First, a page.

States of Matter
In physics, a state of matter is one of the distinct forms in which matter can exist. Four states of matter are observable in everyday life: solid, liquid, gas, and plasma.
Lesson 1 (or “Day 1”) Material
Lesson 2 (or “Day 2”) Material
- Day 2 Instructor Presentation
- Day 2 Student Handout
- Day 2 Rubric
- Read Physical 13 – States of Matter
- Read Physical 13 – Plasma
- Read Physical 13 – Matter, elements, and atoms
- Chem pgs 31-40 // Phys Sci 86-94
Lesson 3 (or “Day 3”) Material
Lesson 4 (or “Day 4”) Material
4:22 Classification of Matter
4:05 P1: States Of Matter (Revision)
3:58 Misconceptions About Temperature
Compare Contrast and Debate
Background: Water is often used as an example for “states of matter” because water is so common. Almost everyone in the USA beyond 10 years old knows and understands that ice melts into water and water evaporates into steam in the air. When teaching about “states of matter” – perhaps students would benefit from an example other than water. But then again, using using a familiar example can be helpful.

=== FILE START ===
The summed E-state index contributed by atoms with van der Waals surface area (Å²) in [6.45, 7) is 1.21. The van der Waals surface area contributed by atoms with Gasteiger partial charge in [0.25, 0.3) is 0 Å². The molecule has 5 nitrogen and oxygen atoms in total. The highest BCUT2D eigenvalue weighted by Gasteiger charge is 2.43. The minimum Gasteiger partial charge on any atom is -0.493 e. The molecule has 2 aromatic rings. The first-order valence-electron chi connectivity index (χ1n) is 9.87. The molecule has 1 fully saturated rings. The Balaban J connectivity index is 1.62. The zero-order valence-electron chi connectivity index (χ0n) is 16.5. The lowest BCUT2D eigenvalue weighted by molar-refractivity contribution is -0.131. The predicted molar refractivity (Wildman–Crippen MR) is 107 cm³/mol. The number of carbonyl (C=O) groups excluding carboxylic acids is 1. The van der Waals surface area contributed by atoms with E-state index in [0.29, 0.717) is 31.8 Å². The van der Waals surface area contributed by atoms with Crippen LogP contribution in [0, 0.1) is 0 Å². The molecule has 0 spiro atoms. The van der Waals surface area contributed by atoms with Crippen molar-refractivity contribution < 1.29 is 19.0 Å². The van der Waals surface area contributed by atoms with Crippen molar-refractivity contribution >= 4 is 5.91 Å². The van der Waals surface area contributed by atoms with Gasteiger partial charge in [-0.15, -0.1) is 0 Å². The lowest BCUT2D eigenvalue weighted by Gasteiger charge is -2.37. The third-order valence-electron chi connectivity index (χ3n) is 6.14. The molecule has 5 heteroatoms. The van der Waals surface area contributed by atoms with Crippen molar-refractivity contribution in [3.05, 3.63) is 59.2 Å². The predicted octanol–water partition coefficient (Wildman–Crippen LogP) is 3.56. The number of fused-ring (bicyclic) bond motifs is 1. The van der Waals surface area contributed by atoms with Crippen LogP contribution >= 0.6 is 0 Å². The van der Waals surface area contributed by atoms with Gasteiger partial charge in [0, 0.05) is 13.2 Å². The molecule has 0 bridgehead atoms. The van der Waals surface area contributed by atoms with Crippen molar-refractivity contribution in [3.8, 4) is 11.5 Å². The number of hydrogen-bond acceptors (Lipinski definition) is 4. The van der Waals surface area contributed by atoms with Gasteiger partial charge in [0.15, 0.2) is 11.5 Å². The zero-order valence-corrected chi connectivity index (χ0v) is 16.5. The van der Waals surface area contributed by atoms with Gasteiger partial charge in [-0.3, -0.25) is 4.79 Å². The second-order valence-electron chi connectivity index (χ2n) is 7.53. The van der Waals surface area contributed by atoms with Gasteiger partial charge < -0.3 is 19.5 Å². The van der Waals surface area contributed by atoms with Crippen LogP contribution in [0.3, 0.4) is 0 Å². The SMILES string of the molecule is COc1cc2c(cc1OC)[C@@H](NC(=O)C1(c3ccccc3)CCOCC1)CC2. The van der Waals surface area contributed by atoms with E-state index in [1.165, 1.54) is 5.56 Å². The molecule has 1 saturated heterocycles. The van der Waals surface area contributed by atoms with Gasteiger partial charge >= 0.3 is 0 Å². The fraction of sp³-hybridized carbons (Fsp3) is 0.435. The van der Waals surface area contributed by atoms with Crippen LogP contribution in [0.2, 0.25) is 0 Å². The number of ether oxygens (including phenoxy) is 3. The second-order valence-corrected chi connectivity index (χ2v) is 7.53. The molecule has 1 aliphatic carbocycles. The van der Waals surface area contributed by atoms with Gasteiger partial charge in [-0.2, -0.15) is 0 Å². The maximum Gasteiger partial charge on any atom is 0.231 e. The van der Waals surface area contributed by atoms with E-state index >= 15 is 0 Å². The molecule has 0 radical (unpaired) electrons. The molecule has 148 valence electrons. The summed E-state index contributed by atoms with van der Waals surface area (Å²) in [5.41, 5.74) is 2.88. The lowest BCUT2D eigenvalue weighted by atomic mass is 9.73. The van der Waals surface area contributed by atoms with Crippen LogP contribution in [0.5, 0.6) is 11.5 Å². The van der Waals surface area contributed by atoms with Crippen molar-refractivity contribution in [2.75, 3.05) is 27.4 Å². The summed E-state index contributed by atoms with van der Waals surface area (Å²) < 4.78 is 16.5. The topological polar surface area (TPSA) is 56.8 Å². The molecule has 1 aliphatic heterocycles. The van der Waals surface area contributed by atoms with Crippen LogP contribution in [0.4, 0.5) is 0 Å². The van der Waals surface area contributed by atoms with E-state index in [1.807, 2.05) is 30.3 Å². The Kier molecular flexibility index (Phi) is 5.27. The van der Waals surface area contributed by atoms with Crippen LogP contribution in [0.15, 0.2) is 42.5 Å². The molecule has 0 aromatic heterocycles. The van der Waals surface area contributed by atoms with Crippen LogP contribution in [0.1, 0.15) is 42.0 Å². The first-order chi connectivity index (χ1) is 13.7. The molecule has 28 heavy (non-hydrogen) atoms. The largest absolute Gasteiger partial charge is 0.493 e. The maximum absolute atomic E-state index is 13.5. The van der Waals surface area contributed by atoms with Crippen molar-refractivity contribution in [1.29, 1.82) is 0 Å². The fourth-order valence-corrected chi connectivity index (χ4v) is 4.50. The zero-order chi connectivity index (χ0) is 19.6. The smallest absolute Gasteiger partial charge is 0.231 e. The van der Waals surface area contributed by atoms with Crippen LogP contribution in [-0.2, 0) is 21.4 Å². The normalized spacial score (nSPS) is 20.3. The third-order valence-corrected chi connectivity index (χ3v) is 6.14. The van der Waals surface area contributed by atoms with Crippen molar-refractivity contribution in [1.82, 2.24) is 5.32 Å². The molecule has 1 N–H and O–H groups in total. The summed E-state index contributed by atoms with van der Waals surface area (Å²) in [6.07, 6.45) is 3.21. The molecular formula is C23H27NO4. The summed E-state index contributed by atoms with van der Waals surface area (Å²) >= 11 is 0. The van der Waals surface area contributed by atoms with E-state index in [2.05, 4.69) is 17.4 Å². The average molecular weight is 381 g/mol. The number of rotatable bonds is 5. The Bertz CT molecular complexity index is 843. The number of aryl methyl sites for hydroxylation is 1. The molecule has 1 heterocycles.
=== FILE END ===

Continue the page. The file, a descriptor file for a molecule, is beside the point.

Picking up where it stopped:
- Position A: High School students should be presented an example OTHER THAN water to become familiar with “states of matter.”
- Position B: High School students should be presented water as an example of states of matter because it is already well understood.
Resources Documents and Links
Special Notes and Notices
- Science & Engineering Practice: Engage in scientific argument from evidence.
- Cross-Cutting Concept: Stability and Change.